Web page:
We live in a culture of control.
Through technology, we have an amazing amount of control over information and access to all kinds of services. We are used to getting most anything we want (within reason) anytime we want: food on demand, entertainment on demand, online shopping, and much more.
But there are times when things don’t always work “on demand.”
In February 2019, Sarah and I were on the Sea of Galilee with our tour group, crossing from Capernaum to Kibbutz Ein Gev on the eastern shore where we always get “St. Peter’s Fish” with our groups.
Sarah had just finished praying with a woman who had been diagnosed with cancer. I walked over to her, and she looked puzzled.
“What am I doing with this?” she asked, holding up a black coat.
“That’s the coat you borrowed from your mom for our trip here to Israel.”
“Israel?? Where are we?”
My mind started racing. She wasn’t joking…
“What have I been doing?” Sarah asked.
“You just finished praying with Babette because she’s been diagnosed with cancer…”
“Babette has cancer?!” Sarah asked with genuine surprise and alarm.
Obviously, we had a very serious problem on our hands. I don’t recall when I have ever felt so powerless.
I prayed immediately, “Lord, have mercy on Sarah and on all of us.”
Then I remembered (that is, the Holy Spirit reminded me!) that about a year ago, a member of our congregation had told me about an unusual experience he had with a sudden-but-brief episode of memory loss. It’s called transient global amnesia.
I immediately called over our daughter, KJ, and her husband, Brett who were traveling with us. I asked KJ to look up transient global amnesia on the internet. “Dad, this fits what’s going on exactly!”
When we docked for lunch, our guide called a host couple that work with our travel agency’s tour groups. They drove 30 minutes to pick us up and took us to the main hospital in Tiberias, Galilee.
As we rode to the hospital, Sarah spoke with Bonnie (from the hospitality team), remembering more and more. I was so relieved, but knew we had to follow through on the assessment.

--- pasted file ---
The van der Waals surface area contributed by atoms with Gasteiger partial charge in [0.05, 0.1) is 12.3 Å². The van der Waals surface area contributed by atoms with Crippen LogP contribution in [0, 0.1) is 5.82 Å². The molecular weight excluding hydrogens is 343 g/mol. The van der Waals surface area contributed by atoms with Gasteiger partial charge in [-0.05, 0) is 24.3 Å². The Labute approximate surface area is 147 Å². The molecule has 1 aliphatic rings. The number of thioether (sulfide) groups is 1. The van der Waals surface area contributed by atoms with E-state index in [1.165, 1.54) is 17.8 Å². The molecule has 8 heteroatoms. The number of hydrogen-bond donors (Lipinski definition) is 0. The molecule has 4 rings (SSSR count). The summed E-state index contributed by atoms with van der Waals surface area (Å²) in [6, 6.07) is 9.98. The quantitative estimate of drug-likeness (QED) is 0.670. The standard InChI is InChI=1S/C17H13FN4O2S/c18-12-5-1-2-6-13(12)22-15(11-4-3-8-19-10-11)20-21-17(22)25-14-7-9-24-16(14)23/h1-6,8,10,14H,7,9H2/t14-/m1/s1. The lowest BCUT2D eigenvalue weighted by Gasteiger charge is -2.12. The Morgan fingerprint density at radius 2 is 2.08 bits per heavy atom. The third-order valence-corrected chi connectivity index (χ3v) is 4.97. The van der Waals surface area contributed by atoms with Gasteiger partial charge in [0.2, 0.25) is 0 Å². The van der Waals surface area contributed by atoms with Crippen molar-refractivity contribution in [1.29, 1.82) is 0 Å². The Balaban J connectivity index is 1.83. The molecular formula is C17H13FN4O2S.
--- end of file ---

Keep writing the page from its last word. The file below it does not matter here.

There’s much more to this story, but let me just say that, after five hours in the ER, the diagnosis was confirmed: transient global amnesia. She regained her full memory and has been fine ever since.
I am so grateful, but I will never forget how powerless I felt when Sarah’s episode began.
I thank the Lord our story has a happy ending. But we all know there are many stories that don’t end this way. And some of you are living one right now.
So how do we experience our living Lord’s power and care when we feel powerless?
The account of Jesus’ healing a desperate father’s son, when the disciples were powerless to do so, gives us a key insight (see Mark 9:14-29).
When Jesus arrived (following his transfiguration) the father pleaded with him, “If you can do anything…”
“’If you can?’” said Jesus, “Everything is possible for him who believes.” Contrary to many interpreters, I think Jesus’ tone of voice was kind, not mocking. Gently encouraging, not sarcastic.
Biblical scholar Dr. Jim Edwards says Jesus’ response makes it very clear that “it is not a matter of divine unwillingness, nor a problem of divine inability, but human unbelief.”
In fact, the father’s profession, “I believe, help my unbelief,” was enough! The boy was healed instantly.
Faith is not a quantity that can be measured, nor a feeling we must produce. Faith is a quality of trusting. Faith is the trust we exercise when we intentionally nurture confidence in both God’s character and God’s grace shown in Jesus Christ.
When I felt absolutely powerless and cried out to the Lord, the Lord worked.
When we reach the end of our resources, we discover God’s unlimited love and power for those who believe.